Emmys 2014: Best and worst moments
From the moment he took the stage, rookie Emmy Awards host Seth Meyers was all about playing it safe. It may not be the bravest plan for a comedian who lands one of the most coveted hosting gigs in the world, but it was definitely a shrewd plan.
Meyers came to the gig in the wake of some of its best hosts in recent memory: Neil Patrick Harris, Jimmy Kimmel, Jane Lynch and Jimmy Fallon. And while the Emmys have not enjoyed the giddy heights of Golden Globes, which had Tina Fey and Amy Poehler, nor have they hit the Oscars' lows, with Seth McFarlane, Alec Baldwin and James Franco.
Indeed, the fact that Meyers was one of the writers who worked on Fey and Poeher's outstanding turns at hosting the Golden Globes was surely enough to give him a free pass.
Without the international profile some of his peers enjoy, the US late night talk show host tackled some easy targets up front - himself, host broacdaster NBC, iconic cable channel HBO and Emmy "category fraud", one of the simmering issues at the periphery of the 66th annual Primetime Emmy Awards.
"HBO is like the kid you never thought would amount to anything ... I remember when all they had was Grease 2 and Fraggle Rock," he said. Turning his aim to "category fraud" he added: "We've had comedies that made you cry and dramas that made you laugh because the comedies were submitted as dramas and dramas as comedies."
In that sense, Meyers was schooled shrewdly in the Ricky Gervais style: try not to bite the hand that feeds you, but by all means, while you're on stage, take it gently in your jaw and gnaw firmly on it. Joined by Amy Poehler at one point, mocking the double act Matthew McConaughey and Woody Harrelson, he was in his element.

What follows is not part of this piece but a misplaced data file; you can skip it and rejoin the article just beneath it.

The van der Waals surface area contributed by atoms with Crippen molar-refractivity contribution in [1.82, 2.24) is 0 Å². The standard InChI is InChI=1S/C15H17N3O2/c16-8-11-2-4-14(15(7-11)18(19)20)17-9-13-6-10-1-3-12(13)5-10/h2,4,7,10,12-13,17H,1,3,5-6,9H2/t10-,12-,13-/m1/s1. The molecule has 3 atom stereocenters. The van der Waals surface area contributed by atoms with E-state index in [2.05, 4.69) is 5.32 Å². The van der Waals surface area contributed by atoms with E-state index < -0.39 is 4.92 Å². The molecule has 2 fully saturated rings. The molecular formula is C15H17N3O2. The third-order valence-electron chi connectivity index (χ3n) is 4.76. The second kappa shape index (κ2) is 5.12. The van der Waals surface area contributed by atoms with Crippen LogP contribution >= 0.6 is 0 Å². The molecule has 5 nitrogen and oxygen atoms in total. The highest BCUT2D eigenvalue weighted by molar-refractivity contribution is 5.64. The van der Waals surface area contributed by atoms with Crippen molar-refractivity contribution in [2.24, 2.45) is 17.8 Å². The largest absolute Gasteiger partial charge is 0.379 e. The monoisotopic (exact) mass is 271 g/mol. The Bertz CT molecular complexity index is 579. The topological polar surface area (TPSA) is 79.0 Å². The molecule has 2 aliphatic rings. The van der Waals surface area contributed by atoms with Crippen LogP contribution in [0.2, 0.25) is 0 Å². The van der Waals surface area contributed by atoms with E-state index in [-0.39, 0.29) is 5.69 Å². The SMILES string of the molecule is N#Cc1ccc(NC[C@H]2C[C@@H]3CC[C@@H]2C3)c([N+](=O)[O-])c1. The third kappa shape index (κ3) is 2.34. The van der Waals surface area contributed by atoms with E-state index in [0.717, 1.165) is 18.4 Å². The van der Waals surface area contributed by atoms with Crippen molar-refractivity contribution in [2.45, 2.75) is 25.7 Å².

As an overall package, the 66th annual Emmy Awards moved at a cracking pace. Short speeches, with some notably brilliant ones, such as Modern Family director Gail Manusco's. There were surprises: a win for Benedict Cumberbatch, and not Billy Bob Thornton or Martin Freeman? Emmy voters, what were you thinking? (More to the point, what were you watching while Fargo was on?)
There were also some brilliant moments, such as talk show host Jimmy Kimmel who, engaging with nominee Matthew McConaughey from the stage, very nearly showed up the host. "You look so fat since the Oscars," he joked, demanding to know why McConaughey was even nominated for TV.
"He doesn't even own a television," Kimmel declared. "You were great in True Detective, but you just won an Oscar five months ago. How many of those speeches do we have to sit through?"
There were also some flat moments, such as the open question session with the audience. "Where is the bathroom?" "Are we on TV?" "Will my car get towed?" Each question was slightly more excruciating that the one before it, and each one took a fairly funny runaway train and applied the emergency brake, harder and harder. Toss onto that fire Weird Al Yankovic's homage to expositional TV theme songs, which sat somewhere between inexplicable and unexplainable.
And, yet, when the occasion warranted, the 2014 Emmys were touching. Among those honoured in the "in memoriam" segment were Ann B. Davis, who played Alice the housekeeper in The Brady Bunch, Ralph Waite, who played TV dad John Walton in The Waltons, James Garner, the star of The Rockford Files, and icons Shirley Temple, Mickey Rooney and Lauren Bacall.
The tribute for Robin Willams, introduced by his friend Billy Crystal, was powerful, loaded with the gravitas that many viewers - who would have tuned into the Emmys just for that segment - would have expected. It was a gentle, intimate moment, infinitely stronger for its lack of ambition, which appropriately farewelled a beloved man whose artistry, vision and madness touched many lives.
"He made us laugh, hard," Crystal said. "He could be funny anywhere. As genius as he was on stage, he was the greatest friend you could ever imagine: supportive, protective, loving. It's very hard to talk about him in the past because he was so present, in all of our lives. For almost 40 years he was the brightest star in the comedy galaxy."
Sydney Morning Herald